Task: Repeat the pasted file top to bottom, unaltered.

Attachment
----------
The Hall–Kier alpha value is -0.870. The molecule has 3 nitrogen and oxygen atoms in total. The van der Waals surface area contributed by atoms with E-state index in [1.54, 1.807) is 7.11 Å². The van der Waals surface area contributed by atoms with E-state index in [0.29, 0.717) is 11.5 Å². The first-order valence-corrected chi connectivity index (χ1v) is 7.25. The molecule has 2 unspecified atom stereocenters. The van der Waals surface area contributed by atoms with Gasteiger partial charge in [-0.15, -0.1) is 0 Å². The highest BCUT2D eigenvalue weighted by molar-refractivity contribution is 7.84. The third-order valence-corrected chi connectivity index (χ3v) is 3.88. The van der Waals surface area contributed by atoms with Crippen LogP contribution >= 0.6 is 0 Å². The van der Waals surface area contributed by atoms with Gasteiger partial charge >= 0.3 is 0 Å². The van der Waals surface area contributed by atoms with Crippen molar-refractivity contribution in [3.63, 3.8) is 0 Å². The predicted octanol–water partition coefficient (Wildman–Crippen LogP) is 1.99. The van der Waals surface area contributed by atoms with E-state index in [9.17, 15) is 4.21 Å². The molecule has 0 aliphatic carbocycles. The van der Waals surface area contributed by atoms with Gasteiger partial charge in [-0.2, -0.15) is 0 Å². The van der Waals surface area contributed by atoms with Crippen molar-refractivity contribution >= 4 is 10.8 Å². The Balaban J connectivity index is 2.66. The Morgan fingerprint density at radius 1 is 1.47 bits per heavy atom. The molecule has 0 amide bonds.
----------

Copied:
The Hall–Kier alpha value is -0.870. The molecule has 3 nitrogen and oxygen atoms in total. The van der Waals surface area contributed by atoms with E-state index in [1.54, 1.807) is 7.11 Å². The van der Waals surface area contributed by atoms with E-state index in [0.29, 0.717) is 11.5 Å². The first-order valence-corrected chi connectivity index (χ1v) is 7.25. The molecule has 2 unspecified atom stereocenters. The van der Waals surface area contributed by atoms with Gasteiger partial charge in [-0.15, -0.1) is 0 Å². The highest BCUT2D eigenvalue weighted by molar-refractivity contribution is 7.84. The third-order valence-corrected chi connectivity index (χ3v) is 3.88. The van der Waals surface area contributed by atoms with Crippen LogP contribution >= 0.6 is 0 Å². The van der Waals surface area contributed by atoms with Gasteiger partial charge >= 0.3 is 0 Å². The van der Waals surface area contributed by atoms with Crippen molar-refractivity contribution in [3.63, 3.8) is 0 Å². The predicted octanol–water partition coefficient (Wildman–Crippen LogP) is 1.99. The van der Waals surface area contributed by atoms with E-state index in [9.17, 15) is 4.21 Å². The molecule has 0 aliphatic carbocycles. The van der Waals surface area contributed by atoms with Gasteiger partial charge in [-0.2, -0.15) is 0 Å². The van der Waals surface area contributed by atoms with Crippen molar-refractivity contribution >= 4 is 10.8 Å². The Balaban J connectivity index is 2.66. The Morgan fingerprint density at radius 1 is 1.47 bits per heavy atom. The molecule has 0 amide bonds.